Doesn’t it say in Matthew 16:24 “Then Jesus said to his disciples, ‘Whoever wants to be my disciple must deny themselves and take up their cross and follow me'”?

    Why do you promote the opposite of this?

    I am unmarried and I have a natural desire to have sex with women because that is how I was hardwired. It is in my bodily instinct. As a God fearing man however, I deny myself and my sexual desires to follow Jesus.

    If a christian man or woman is feeling isolated because they are denying themselves on any sinful desire, then it is your job as a minister to remind them of the love of Jesus.

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    1. Hi Michael,

      I’m just no sure that denying ourselves, taking up our crosses and following Jesus requires that we don’t get married. In fact, I am sure the prospect of getting married may still lie ahead for you, and what’s more, its entirely possible for that to happen because the sacrament of marriage is open to you. Unless, in the name of your faith, you have vowed your life to celibacy, I am sure that remains a delightful prospect! It seems, though, in the current situation in my country, there is no such choice for gay or lesbian people of faith.

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  14. From the heart of the Missouri Ozarks, this gay man and his partner thank you. I don’t expect victory – but if someone had told us 10 years ago when we met that we’d be reading a Baptist minister’s blog supporting our potential marriage, we would have told that person to back down on his medication! This is that divine transformation we’ve prayed for. Thank you for your courage – we both wish we could ease the road ahead of you.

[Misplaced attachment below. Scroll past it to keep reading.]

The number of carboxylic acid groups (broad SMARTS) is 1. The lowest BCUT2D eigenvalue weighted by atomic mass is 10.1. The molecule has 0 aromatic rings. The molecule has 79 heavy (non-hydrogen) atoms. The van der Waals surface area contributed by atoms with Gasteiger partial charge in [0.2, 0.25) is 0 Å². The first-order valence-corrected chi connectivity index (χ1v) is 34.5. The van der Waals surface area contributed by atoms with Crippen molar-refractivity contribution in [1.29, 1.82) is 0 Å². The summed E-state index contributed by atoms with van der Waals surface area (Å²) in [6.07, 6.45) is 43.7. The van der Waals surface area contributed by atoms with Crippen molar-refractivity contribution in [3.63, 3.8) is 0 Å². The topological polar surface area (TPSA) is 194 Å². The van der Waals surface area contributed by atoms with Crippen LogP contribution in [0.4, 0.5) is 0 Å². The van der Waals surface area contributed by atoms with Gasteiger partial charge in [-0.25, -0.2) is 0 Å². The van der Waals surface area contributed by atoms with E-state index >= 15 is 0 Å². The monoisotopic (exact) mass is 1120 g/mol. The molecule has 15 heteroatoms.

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  15. I am not disappointed in your stand as that intimates I have the answer and you don’t, or at least I think I do. You are far more learned than me. I am saddened from somewhere deep in my soul though. We all see life through the glasses of our experiences and we each have to work out how much we look through those glasses to see God.

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  16. thank you. My partner of 17 years was the first baptist women in sole charge of a church in New Zealand. Ngaire Brader – she was a remarkable woman, and died of cancer over 10 years ago. She would be smiling to see this. God bless you on this journey. Love is love.

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  17. This debate has made me pray like no other. I deeply want to vote yes. I uphold the sanctity of marriage and place great importance on it. I wish that choice for everyone. I can’t thank you enough for your article and your considered responses. What I struggle with is the bible stating marriage is between a man and a woman. I appreciate the comment above we tend to pick and choose the verses we like to follow but how do Christians reconcile these verses with this debate? Any clarification is appreciated and will be thought about and prayed about. Thank you again Simon. Blessings